Wednesday, November 7, 2012

Unplanned Mission Trip

Today I went on a small expedition. The plan was to meet a friend of mine at his property near Torreon, NM to help him gather wood for the winter. I was armed with a well-drawn map and ready to go. I arrived at his property and he was no where to be found. Also there were no tire tracks on his property and it had been weeks since anyone had been out there. So, while I made it he did not.

I figured I had driven 50 miles from the city to a part of New Mexico I had never seen before so I might as well explore. I heard of a ruin near Punta del Agua so I went to check it out. What I found was the ruin of an old Spanish mission, the Quarai Ruin. The ruin is part mission, part Native American pueblo and both are part of the Salinas Pueblo Missions National Monument. The monument consists of three ruins of three missions all with pueblos around them. They are all from around the 1600s. I went to two of them today, totally didn't plan it but they are pretty close to each other.

I have to say the Quarai ruin is really a nice place, especially this time of year with the leaves changing. You first see this massive structure popping out of the landscape as you drive in to it and are left wondering how exactly you are supposed to get to it. If you just keep following the road you will get to a little ranger station and be right there. Then all you have to do is follow the paved path around the ruin and read the signs to learn about it. You are allowed to walk into the mission and all around it. Mounds of earth with rocks sticking out all around the mission indicate where more of the pueblo buildings used to be and give you an idea of how large the place once was.

This is the view from the front of the mission. The mound of earth off to the left is part of the old indian pueblo.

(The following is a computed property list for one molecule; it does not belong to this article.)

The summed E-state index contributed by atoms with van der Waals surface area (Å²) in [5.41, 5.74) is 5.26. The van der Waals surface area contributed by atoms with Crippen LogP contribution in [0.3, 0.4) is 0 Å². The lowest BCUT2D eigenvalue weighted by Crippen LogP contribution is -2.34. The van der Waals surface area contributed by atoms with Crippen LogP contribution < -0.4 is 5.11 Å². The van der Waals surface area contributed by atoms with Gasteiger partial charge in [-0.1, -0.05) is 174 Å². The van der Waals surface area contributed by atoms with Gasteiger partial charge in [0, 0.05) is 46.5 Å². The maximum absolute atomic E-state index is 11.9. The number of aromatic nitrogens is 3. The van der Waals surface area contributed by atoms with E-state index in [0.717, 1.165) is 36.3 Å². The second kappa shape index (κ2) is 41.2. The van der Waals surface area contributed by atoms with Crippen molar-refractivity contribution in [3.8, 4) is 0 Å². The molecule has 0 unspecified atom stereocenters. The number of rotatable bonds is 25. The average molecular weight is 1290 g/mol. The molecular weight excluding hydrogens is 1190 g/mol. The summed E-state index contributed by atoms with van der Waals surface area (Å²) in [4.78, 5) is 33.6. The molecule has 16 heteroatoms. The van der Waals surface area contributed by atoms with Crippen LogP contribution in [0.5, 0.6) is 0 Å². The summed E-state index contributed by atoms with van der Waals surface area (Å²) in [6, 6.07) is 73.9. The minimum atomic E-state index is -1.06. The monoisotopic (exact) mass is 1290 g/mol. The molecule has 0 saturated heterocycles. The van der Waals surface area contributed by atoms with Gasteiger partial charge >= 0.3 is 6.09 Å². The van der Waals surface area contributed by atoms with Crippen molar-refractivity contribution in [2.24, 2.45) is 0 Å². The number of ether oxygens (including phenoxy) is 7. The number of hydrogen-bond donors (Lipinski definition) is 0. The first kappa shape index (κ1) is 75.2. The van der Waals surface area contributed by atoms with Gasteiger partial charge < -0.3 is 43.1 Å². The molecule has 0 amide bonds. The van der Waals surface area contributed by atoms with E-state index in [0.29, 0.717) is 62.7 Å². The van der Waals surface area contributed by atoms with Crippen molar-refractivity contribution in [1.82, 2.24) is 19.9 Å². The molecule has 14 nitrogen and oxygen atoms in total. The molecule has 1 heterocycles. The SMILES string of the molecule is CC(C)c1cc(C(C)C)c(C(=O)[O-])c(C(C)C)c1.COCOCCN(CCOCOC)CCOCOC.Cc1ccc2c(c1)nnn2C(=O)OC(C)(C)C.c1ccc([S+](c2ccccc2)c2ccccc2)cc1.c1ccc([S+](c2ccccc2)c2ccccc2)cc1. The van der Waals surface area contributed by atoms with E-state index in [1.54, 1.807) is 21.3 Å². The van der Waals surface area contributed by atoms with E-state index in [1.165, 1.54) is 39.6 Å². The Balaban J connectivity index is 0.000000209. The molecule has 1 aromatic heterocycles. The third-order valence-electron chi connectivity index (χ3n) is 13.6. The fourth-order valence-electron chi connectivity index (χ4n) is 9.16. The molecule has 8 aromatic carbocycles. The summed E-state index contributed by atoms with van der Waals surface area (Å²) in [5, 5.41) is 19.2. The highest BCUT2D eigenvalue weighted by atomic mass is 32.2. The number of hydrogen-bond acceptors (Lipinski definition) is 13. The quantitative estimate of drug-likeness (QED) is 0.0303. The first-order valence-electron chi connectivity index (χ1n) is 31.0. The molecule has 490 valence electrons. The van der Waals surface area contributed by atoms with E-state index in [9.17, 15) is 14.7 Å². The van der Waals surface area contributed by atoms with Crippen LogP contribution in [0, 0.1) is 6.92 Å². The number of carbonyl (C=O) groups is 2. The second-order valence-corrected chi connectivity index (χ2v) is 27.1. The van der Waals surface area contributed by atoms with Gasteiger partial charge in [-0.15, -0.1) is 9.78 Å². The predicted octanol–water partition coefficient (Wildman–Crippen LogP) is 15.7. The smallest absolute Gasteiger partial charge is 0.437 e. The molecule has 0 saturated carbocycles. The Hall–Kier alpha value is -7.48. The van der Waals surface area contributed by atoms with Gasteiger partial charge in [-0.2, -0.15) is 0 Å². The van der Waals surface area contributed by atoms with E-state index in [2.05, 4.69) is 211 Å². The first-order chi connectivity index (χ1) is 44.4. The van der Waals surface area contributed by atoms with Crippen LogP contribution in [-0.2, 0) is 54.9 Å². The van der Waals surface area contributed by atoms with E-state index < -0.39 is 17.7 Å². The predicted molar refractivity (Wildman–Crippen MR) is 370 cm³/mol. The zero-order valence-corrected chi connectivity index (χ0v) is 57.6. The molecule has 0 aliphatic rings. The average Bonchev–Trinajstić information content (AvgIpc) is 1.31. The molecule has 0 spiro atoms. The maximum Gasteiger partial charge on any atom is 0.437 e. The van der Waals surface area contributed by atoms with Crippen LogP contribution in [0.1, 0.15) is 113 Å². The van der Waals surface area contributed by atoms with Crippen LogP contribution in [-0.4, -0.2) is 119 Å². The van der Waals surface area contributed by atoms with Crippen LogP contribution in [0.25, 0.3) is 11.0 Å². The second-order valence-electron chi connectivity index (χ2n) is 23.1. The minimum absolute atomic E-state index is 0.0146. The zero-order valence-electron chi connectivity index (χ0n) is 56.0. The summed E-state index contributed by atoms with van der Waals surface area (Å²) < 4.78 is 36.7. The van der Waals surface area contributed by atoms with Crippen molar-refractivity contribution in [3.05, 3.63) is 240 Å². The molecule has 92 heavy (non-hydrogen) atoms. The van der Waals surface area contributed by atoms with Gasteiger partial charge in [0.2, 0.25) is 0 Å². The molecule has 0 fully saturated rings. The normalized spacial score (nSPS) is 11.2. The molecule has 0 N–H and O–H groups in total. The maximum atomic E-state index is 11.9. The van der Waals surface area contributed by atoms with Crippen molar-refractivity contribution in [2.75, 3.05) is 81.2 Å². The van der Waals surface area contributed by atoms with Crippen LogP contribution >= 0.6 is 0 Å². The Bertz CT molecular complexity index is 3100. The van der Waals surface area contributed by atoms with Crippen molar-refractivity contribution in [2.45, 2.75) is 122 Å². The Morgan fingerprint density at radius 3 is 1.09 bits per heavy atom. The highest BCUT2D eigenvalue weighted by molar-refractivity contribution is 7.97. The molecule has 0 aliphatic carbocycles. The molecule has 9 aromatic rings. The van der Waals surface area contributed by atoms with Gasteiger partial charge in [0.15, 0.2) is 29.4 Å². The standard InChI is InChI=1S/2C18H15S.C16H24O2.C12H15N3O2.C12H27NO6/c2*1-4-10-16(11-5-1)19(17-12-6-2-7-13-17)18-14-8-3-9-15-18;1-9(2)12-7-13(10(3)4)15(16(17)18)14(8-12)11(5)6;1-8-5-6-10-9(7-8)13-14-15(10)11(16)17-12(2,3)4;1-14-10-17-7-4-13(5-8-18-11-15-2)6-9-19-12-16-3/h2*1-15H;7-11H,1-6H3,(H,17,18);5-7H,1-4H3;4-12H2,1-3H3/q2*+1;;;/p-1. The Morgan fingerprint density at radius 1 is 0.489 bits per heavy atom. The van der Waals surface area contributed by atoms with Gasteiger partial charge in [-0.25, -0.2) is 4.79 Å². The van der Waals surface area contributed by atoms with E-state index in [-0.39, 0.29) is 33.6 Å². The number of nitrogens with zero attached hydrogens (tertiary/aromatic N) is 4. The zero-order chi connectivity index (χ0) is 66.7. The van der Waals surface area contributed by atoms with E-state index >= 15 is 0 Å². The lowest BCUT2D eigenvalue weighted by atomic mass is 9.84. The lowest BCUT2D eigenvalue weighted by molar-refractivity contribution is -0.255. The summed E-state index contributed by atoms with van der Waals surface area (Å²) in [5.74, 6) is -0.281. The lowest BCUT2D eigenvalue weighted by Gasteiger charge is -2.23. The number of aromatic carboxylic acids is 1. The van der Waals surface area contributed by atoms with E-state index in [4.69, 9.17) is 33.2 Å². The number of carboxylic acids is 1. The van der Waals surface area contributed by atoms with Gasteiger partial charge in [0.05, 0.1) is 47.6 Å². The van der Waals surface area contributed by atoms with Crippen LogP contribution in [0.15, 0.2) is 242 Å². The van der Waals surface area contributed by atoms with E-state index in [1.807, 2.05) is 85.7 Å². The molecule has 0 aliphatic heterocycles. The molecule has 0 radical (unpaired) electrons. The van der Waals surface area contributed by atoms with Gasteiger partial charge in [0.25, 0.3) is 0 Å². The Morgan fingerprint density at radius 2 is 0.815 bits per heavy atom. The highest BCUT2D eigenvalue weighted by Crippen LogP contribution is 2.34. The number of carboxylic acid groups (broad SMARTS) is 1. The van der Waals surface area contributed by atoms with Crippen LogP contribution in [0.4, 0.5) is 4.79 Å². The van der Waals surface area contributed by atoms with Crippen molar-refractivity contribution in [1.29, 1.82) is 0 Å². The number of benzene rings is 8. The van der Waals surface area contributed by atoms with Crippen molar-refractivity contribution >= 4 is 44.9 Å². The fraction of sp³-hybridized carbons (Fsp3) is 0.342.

This is a photo from inside the main building of the mission. It's impressive. The walls are eight feet thick at least.
I was amazed at how peaceful this place was and how pretty the layout of the whole thing was. The paved trail looping around it was really pretty with the changing trees and the picnic area was very quiet and scenic under a giant cottonwood tree. The only other people there with me were the ranger and a man with his six year old son. I got to overhear the man trying to explain the Spanish Inquisition to his son, that was amusing.

The paved trail around the monument was picturesque in the fall light with the changing leaves.
Enjoy a picnic under a massive cottonwood with a 400 year-old Spanish mission in view. Yes please.
From this ruin it is something like 20 miles to Abó which is part of the same national monument. It is on the way back to Albuquerque, so I decided to check it out.

Abó is a lot more of what I am used to when it comes to Spanish missions and ruins in New Mexico. It is more dry and deserty. Quarai was amazingly green for a New Mexico ruin, so I liked it better because it was so different than what I'm used to seeing. Read the National Park information I linked to at the beginning of the post and you'll probably be surprised at how well all three elements of the Salinas Pueblo Missions National Monument were linked in the 1600s. The indians who lived in these pueblos were trading all the time with each other and other large tribes. It's funny because hardly anyone live out where these places are now. I'm willing to be more people were living in the pueblos than live in the areas now.

This is a view of the mission ruins at Abó. The large structure is the church and the mounds of dirt contain unexcavated pueblo ruins.
While not a scenic, to me anyway, as Quarai the path around Abó still has its more traditional New Mexico scenic points.

There are some more complete buildings surrounding the Abó ruins. Some of the buildings are a little more modern, mid 1800s, and the vegas are still in tact which makes for some nice shadows.
So the trip went well. I saw some great ruins I never knew existed. Both of these missions included kivas, which makes no sense to anyone but proves the Catholic missionaries and native peoples were willing to make some compromises on both sides. I didn't even have to cut any firewood.

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